At Skalice on June 28, the Fragnern Brigade suffered heavy losses in an unauthorized attack at Dubno wood. Undaunted, the Ukrainians and Poles of its 15th regiment boldly charged the Prussians, only to be cut down by their rapid-firing needle-guns. Geoffrey Wawro relates that then, “A wild-eyed battalion of Ukrainians fled towards Skalice, overran the fortified railroad station and burst into General Karl Schulz’s sector on the right wing of the Austrian position…” An Austrian officer reported being told that “the men refused to obey orders and could no longer be controlled” (Wawro 171). Presently, “400 drunken Ukrainians of the 15th Regiment, who had somehow managed to cross through enemy fire to the east end of the Dubno Forest, took off across open ground in mad pursuit of some astonished Prussian fusiliers. Their officers called them back, to no avail” (Wawro 173). In the VIII Corps’ panicked retreat through Skalice and over the Aupa bridge, Fragnern’s brigade suffered casualties of 3,200 men and 100 officers (Wawro 174).

Such accounts reflect the point of view of Austrian officers, who may have harbored a bias against the “unruly” Slavs. It is not inconceivable, moreover, that some may have sought to shift the blame for the Austrian defeat to their men. Nonetheless, this description of the retreat of VIII Corps, and particularly of Brigade Fragnern (composed of our protagonist’s presumed 77th as well as the 15th regiment) dovetails with his account of a chaotic rout.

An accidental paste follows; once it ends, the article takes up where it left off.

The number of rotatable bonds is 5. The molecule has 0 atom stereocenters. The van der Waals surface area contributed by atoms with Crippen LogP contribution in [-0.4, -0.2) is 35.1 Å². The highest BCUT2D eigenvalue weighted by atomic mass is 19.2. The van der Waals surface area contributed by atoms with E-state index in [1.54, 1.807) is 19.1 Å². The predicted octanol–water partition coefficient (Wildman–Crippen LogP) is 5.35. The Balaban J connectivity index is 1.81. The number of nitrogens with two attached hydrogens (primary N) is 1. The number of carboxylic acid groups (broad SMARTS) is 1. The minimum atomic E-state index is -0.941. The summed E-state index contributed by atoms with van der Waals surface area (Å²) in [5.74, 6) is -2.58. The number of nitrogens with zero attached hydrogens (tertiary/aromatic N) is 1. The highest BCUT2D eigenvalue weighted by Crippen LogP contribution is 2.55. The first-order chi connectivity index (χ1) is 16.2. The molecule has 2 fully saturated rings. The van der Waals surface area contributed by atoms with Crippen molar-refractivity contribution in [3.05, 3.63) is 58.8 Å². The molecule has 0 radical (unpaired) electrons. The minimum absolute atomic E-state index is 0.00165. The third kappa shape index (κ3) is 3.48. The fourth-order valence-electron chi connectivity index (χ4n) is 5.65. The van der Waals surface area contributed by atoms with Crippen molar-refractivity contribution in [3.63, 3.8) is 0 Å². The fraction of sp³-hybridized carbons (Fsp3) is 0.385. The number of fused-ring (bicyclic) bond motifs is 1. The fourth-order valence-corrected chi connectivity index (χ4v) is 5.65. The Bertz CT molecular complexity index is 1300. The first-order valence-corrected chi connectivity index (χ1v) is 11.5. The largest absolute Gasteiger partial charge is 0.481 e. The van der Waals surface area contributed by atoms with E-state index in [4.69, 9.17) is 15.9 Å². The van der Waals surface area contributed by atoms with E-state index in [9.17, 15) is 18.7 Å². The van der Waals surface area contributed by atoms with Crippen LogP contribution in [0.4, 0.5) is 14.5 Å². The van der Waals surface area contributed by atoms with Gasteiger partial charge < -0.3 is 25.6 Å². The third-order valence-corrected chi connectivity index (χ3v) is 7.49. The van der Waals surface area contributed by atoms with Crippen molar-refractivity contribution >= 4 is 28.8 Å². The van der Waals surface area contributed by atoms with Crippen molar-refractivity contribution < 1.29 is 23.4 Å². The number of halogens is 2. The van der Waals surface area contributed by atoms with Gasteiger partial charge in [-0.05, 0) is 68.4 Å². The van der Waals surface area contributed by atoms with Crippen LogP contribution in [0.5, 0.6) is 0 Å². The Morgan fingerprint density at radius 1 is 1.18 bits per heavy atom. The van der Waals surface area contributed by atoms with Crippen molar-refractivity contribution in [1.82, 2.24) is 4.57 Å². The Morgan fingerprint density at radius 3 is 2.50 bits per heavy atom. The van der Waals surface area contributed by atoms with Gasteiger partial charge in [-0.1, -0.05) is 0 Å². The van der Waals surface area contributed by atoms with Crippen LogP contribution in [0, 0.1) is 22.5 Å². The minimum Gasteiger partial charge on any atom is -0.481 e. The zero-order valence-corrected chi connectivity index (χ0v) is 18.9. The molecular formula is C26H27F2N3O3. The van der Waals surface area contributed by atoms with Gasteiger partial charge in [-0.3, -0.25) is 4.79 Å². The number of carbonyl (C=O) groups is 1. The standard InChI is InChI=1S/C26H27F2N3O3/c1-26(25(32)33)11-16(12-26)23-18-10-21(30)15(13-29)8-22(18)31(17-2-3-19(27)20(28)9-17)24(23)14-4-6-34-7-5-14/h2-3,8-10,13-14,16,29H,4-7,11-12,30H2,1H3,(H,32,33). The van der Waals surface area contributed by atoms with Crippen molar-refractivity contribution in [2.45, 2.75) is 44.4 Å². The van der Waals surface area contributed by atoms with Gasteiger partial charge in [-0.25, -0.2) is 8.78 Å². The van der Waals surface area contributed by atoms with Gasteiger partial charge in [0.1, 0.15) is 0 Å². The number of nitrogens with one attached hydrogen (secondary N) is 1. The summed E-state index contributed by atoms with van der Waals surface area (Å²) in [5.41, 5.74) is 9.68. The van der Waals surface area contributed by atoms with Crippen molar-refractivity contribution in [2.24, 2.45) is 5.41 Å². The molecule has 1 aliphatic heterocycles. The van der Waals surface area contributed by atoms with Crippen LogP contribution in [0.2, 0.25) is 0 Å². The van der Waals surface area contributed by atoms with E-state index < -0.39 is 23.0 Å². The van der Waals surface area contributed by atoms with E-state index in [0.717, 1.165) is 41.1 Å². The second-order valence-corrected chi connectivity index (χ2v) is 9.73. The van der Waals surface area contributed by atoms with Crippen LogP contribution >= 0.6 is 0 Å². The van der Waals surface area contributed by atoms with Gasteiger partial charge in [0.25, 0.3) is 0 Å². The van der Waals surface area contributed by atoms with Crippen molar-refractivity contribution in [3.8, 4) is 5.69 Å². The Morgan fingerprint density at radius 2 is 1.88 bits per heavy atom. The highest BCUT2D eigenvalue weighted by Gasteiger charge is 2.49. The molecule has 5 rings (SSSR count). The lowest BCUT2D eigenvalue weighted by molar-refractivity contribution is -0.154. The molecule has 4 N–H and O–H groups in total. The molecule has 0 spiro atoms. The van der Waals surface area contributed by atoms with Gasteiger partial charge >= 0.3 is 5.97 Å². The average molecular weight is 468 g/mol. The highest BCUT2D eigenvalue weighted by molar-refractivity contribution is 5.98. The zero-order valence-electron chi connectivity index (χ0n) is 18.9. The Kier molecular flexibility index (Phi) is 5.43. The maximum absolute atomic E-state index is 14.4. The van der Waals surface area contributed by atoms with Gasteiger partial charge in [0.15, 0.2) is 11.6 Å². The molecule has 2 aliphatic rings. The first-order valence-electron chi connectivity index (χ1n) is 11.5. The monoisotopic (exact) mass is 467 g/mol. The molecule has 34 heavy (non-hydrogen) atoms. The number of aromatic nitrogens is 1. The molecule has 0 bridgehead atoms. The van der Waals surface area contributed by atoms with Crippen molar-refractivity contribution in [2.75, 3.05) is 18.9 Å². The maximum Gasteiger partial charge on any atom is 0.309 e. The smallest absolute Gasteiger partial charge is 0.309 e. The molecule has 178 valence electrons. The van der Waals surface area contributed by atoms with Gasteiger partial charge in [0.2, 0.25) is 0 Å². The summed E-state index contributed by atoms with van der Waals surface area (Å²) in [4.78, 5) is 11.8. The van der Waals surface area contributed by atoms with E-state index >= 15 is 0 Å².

In the fighting at Sadowa on July 3, the VI Corps, which included the 55th regiment, made four attempts to retake strategically important Chlum by frontal attacks. In the first attempt, “… Rosenzweig led his Ruthenians, closely supported by the Deutschmeister [a Viennese regiment], to the very edge of Chlum village where, after a frantic fight in the light of the blazing church, they were finally forced to retire.” (Craig 148) In the last Austrian infantry action of the day, a desperate assault on the same objective, Brigade Poschacher was practically destroyed and its commander killed (Craig 158-59). The Ukrainians and Poles of its 30th regiment “advanced to the edge of Rosberic in three battalion masses, took a few tentative steps up the ‘Way of the Dead,’ then broke formation and ran.” (Wawro 267)

In the final analysis, I do not know whether my great-grandfather fought in the Austro-Prussian war. The evidentiary thread is thin. But as possibly the last of his descendants to receive these fragments of memory, I felt an obligation to set them down and try to determine their context and meaning.

Did your forebears fight at Sadowa – or Stalingrad, or the Somme? The records may be sparse or inaccessible, though much is available on the Internet. But even if you find nothing conclusive, you will learn something of the terrible human experience of war.

Sources: Prussian General Staff, The Campaign of 1866 in Germany, von Wright and Hozier trans. (London, 1872), book II; Gordon A. Craig, The Battle of Königgrätz (1964); Glenn Jewison and Jörg C. Steiner,; Graham J. Morris,; Geoffrey Wawro, The Austro-Prussian War (1996).


Andrew Sorokowski can be reached at